In the Bible class Rhian Mai concentrated on being unobtrusive. There were teachers present as well as a philosophical market gardener. She judged herself the least educated among the group and certainly the person most in need of some form of spiritual sustenance. The others seemed able to chat lightheartedly among themselves. Their lives were so much brighter, more fulfilled than her own, and this was reflected in the ease and confidence of their discourse. Should David have taken steps more speedily to be reconciled with his son Absalom, and was Hushai just as guilty as Ahitophel of deception and double-dealing? And did it all fit in with the workings of Providence, or just a pattern of a national myth? All Rhian could think of was David's grief, and the tears welled up in her large and mournful eyes.

Her distress did not escape Catrin Dodd's notice. She was tempted to take her aside after the class and ask her if anything was troubling her. It was part of her remit to take a pastoral interest in her students. Mrs Fleming had allowed herself to murmur aloud that if families couldn't get on how could the family of nations be expected to live in peace with each other? This was sufficient to determine Catrin Dodd on a course of action. The following morning, at breakfast, the doctor's wife urged her husband to tackle Gwilym Hesgyn at the first opportunity.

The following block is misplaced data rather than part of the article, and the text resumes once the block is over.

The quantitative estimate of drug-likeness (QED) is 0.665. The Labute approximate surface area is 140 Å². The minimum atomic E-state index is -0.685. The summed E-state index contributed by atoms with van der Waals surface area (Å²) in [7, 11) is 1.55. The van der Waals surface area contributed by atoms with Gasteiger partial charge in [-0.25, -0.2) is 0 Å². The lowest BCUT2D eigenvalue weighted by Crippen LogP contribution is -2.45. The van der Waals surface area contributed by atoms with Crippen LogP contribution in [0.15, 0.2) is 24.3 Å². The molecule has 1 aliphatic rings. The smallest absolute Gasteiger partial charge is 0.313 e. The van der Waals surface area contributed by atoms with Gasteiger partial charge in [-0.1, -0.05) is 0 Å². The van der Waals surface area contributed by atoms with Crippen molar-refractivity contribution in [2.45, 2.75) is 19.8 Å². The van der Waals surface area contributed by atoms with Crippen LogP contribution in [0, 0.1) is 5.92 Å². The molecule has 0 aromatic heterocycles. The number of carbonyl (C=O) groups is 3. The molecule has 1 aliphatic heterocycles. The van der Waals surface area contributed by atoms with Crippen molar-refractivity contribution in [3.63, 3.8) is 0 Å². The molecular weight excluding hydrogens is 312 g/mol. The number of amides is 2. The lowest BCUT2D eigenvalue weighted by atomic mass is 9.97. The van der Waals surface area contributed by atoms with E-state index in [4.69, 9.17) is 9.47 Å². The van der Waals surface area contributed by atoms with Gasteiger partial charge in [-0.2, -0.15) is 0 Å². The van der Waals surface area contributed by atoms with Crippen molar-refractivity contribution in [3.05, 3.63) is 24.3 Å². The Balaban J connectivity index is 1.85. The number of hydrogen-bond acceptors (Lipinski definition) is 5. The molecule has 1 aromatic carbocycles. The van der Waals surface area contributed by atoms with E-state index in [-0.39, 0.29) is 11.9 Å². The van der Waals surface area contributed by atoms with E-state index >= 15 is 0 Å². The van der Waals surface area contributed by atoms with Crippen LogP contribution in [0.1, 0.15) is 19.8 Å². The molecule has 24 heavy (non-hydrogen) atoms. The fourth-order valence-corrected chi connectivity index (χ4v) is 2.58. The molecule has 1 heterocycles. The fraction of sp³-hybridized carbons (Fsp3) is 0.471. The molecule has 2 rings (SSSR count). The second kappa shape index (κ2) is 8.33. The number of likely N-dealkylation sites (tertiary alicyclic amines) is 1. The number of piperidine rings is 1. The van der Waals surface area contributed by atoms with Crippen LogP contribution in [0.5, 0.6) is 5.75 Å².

‘He's a bad-tempered old misery guts at the best of times,' she said. ‘He's making his daughter's life miserable. He listens to you. Use your authority. Tell the old man to think of his daughter. Tell him selfishness is bad for his health. He's so monumentally thoughtless and he calls himself a poet. Tell him to let bygones be bygones – or whatever.'

‘Is that an edict?'

His wife was adding to his workload but he approached the task in his usual cheerful manner. He had a couple of new leaflets on blood pressure and the treatment of the prostate gland; also an englyn sequence of his own that he would like Gwilym Hesgyn to take a critical look at. Armed with these he paid the poet a visit. The doctor found the chaired bard in his study studying the list of subjects for the next National Eisteddfod but one, which had arrived with the morning post.

‘Well now then Gwilym Hesgyn! How about it? Doesn't the ever-changing light on the mountains inspire you? What a subject! I will lift up mine eyes unto the hills. You've only got to sit here and set the pulse of composition racing!'

BOOK: The Woman at the Window
12.58Mb size Format: txt, pdf, ePub
ads